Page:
Lawmakers return to the Gold Dome next week with public expectations for producing, among other hat-dwelling rabbits, a plan to ease traffic jams without Georgians noticing we’re paying for it.
The money’s the thing. We already have more plans than peaches.
Yet another plan landed last week. It came from the transportation planning director, a post created in last year’s contentious reorganization of the Transportation Department.
Plan, plan, plan.
We must have a plan, of course — not least because part of the money solution will probably be a referendum for voters to decide whether to tax ourselves for transportation, and we need to know which projects would be funded. (More on this in a minute.)
As plans go, this newest one is workable. It uses real, mobility-focused metrics to judge the potential effectiveness — and cost efficiency — of various options. An example: Would commuter rail bring more people within a 45-minute trip of major job centers than new high-occupancy toll lanes? (No, say the plan’s authors.)
The authors recognize that most commutes in the metro area today don’t involve downtown Atlanta. They acknowledge that transit has a role to play but that, even in the most optimistic scenario for the next 20 years, transit will move only 8 percent of metro commuters. They also highlight the importance of logistics to Georgia’s economy and the fact that improving the way we move cargo can help with traffic jams across the state.
Good, good, good and good. But money remains the question, and its source has never been more questionable. The state budget is already $3 billion smaller than it was just two years ago, with yet another billion likely to be cut. So, this hardly looks like the time to add billions in spending.
And billions are what we’re talking about. The new plan calls for $39 billion in transportation spending in the next 20 years just to keep pace with population growth and competition from other states. It makes a persuasive case that Georgia’s economy will suffer mightily without action.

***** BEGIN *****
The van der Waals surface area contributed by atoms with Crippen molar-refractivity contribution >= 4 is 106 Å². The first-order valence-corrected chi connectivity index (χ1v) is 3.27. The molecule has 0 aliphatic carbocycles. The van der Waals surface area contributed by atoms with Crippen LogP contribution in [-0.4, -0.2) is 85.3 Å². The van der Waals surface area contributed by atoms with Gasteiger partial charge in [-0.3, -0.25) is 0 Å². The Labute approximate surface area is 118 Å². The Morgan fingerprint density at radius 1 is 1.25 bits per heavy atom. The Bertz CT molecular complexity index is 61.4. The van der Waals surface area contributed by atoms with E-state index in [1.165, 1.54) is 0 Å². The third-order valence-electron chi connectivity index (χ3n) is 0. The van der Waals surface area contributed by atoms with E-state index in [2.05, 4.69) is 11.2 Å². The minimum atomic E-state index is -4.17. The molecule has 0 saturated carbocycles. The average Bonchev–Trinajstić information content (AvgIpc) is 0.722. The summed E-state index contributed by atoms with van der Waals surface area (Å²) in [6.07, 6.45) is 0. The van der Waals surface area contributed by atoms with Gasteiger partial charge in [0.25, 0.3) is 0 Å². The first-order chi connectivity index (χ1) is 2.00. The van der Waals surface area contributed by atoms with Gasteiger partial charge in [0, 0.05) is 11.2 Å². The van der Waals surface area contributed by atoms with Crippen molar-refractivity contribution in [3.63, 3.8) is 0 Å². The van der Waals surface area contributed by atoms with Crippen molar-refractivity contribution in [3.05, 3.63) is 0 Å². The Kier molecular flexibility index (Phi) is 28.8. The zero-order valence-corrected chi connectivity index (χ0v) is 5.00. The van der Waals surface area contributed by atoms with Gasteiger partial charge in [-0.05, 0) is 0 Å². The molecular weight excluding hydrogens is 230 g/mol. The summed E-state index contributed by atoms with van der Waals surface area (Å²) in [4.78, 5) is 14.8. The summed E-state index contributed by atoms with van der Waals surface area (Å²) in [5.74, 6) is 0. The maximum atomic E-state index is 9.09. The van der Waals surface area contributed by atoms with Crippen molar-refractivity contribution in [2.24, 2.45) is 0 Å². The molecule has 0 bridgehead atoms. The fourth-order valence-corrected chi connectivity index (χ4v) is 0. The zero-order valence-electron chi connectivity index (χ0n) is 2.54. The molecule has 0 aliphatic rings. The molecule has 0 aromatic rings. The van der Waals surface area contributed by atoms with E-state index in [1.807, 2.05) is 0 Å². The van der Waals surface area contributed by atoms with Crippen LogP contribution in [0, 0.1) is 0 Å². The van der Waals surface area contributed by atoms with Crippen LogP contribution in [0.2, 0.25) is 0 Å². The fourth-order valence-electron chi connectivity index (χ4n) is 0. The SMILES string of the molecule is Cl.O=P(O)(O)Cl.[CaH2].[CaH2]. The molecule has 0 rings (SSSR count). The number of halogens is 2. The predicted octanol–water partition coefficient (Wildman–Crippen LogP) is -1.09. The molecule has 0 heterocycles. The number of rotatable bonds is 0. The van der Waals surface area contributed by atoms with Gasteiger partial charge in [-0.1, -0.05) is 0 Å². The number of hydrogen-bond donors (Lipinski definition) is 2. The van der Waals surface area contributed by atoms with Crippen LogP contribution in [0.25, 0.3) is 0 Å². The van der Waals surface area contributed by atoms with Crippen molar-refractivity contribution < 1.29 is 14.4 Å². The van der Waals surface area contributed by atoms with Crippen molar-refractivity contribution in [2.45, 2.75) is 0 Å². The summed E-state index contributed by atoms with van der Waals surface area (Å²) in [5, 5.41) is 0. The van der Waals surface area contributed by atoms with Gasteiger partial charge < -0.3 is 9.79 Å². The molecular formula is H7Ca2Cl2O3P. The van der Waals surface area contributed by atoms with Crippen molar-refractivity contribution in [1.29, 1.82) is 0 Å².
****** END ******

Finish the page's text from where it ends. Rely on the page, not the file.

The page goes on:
Add in projects that would help boost the economy, most of which relate to freight transport — a northwest Atlanta bypass, for instance — and the 20-year figure jumps to $57 billion.
Happily, this plan divides projects into a menu of a la carte items. So to an extent, we can choose as we go, and as funding goes. Up to $15 billion for new projects could come from current funding sources.
But it’s a long way from $15 billion to $39 billion, much less $57 billion. We’re talking about doubling today’s transportation spending levels. And, to repeat, we’re talking about doing it amid budget cuts, an economic slump and, most relevantly, a looming election season.
As I mentioned earlier, one answer is a referendum on funding — probably a penny sales tax statewide or, more likely, regionally. But there may be other options before it comes to that.
First, user fees such as new tolls. A user fee may not be much different from a tax, but at least it’s optional. The plan’s authors contemplate as much as $9 billion by 2030 coming from new tolls. (Warning: They also foresee $3 billion from new parking fees in Atlanta.)
Another alternative is to index the motor fuel tax to inflation. Georgia’s levy is low relative to other states. Because congestion costs metro Atlantans some $3 billion a year in wasted time and fuel, a figure that stands to double, a higher fuel-tax rate could be a wash.
The up-front cost of new projects also could be defrayed by contracting with private firms to fund new toll projects and then keep the proceeds.
However we do it, let’s get on with the doing.